It's not all Obama's fault. Being the first black president made the discussion inevitable. But it is also one Obama has more than encouraged.
Two major campaign events at the site of Lincoln's "House Divided" speech. Being sworn in as president with his hand on Lincoln's Bible. The inaugural train ride. The "New Birth of Freedom" inaugural theme, a phrase straight from the Gettysburg Address.
February 4, 2009: An excerpt from a story in the Aberdeen, South Dakota newspaper, the American News:
Daschle withdraws name from health post consideration
By the Associated Press
WASHINGTON -- Faced with problems over back taxes and potential conflicts of interest, Tom Daschle withdrew his nomination on Tuesday to be President Barack Obama's Health and Human Services secretary.
"Now we must move forward," Obama said in a written statement accepting Daschle's request to be taken out of consideration. A day earlier, Obama had said he "absolutely" stood by Daschle.
Daschle, the former Senate Democratic leader and an Aberdeen native, said he would have not been able to operate "with the full faith of Congress and the American people."
"I am not that leader, and will not be a distraction" to Obama's agenda, he said.
His stunning statement came less than three hours after another Obama nominee also withdrew from consideration, and also over tax problems. Nancy Killefer, nominated by Obama to be the government's first chief performance officer, said she didn't want her bungling of payroll taxes on her household help to be a distraction.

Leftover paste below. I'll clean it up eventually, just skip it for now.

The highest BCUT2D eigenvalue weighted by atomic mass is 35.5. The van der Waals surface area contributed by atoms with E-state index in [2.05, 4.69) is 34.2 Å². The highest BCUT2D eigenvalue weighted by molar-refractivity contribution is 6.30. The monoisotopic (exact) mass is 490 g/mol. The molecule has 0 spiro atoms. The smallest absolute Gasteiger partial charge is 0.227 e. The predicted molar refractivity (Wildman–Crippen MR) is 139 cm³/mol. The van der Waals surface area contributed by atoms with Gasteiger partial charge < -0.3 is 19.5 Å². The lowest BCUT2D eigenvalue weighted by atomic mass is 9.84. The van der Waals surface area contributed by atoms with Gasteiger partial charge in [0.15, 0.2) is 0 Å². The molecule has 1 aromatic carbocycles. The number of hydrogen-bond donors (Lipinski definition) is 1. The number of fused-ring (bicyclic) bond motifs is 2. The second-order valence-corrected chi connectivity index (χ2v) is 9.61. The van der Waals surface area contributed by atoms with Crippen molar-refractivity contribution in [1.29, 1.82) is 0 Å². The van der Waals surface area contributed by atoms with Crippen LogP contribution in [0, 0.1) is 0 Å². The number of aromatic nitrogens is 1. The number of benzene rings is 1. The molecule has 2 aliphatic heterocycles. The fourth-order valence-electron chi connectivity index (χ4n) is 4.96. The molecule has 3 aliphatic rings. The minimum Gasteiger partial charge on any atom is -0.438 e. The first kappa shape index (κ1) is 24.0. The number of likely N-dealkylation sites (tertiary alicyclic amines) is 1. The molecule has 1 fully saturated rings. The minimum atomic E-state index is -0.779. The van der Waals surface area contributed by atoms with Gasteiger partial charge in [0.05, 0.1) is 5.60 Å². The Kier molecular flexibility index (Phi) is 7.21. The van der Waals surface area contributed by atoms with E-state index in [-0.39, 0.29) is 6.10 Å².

Impeached Illinois Gov. Rod Blagojevich has been removed from office
By RAY LONG and RICK PEARSON
SPRINGFIELD, Ill. -- Sweeping aside six years of scandal and crippling political infighting with a historic impeachment vote, the state Senate on Thursday ousted one governor for abusing his power and anointed another who built his political career around having no power at all.
Senators voted 59-0 to remove Rod Blagojevich, who walked out of the silent chamber after delivering an impassioned plea for mercy. Within hours they applauded his former running mate and lieutenant governor, Patrick Quinn, who was sworn in as the state's 41st governor vowing a new course for Illinois.
"The ordeal is over," said Quinn, long viewed as an unwelcomed outsider by the state's political establishment. "In this moment, our hearts are hurt. And it's very important to know that we have a duty, a mission to restore the faith of the people of Illinois in the integrity of their government."
He replaced a defiant Blagojevich, 52, the first Democratic governor in a quarter century and the first governor in Illinois history to be impeached. After racing back to his Chicago home before the vote could deprive him of a ride home on the state plane, Blagojevich once again said he was the victim of a rush to judgment.
New President Barack Obama quick to put kibosh on Bush policies on Day 1
By KENNETH R. BAZINET
WASHINGTON -- President Obama took command on his first full day in the White House on Wednesday, moving swiftly and firmly to steer the ship of state in a dramatic new direction.
From the moment Obama stepped into the Oval Office at 8:35 a.m., he moved at a breakneck pace to undo George W. Bush's unpopular domestic policies, reach out to foreign leaders and bring more transparency to his administration.
And that was just by lunchtime.
We have also compiled the following special collections: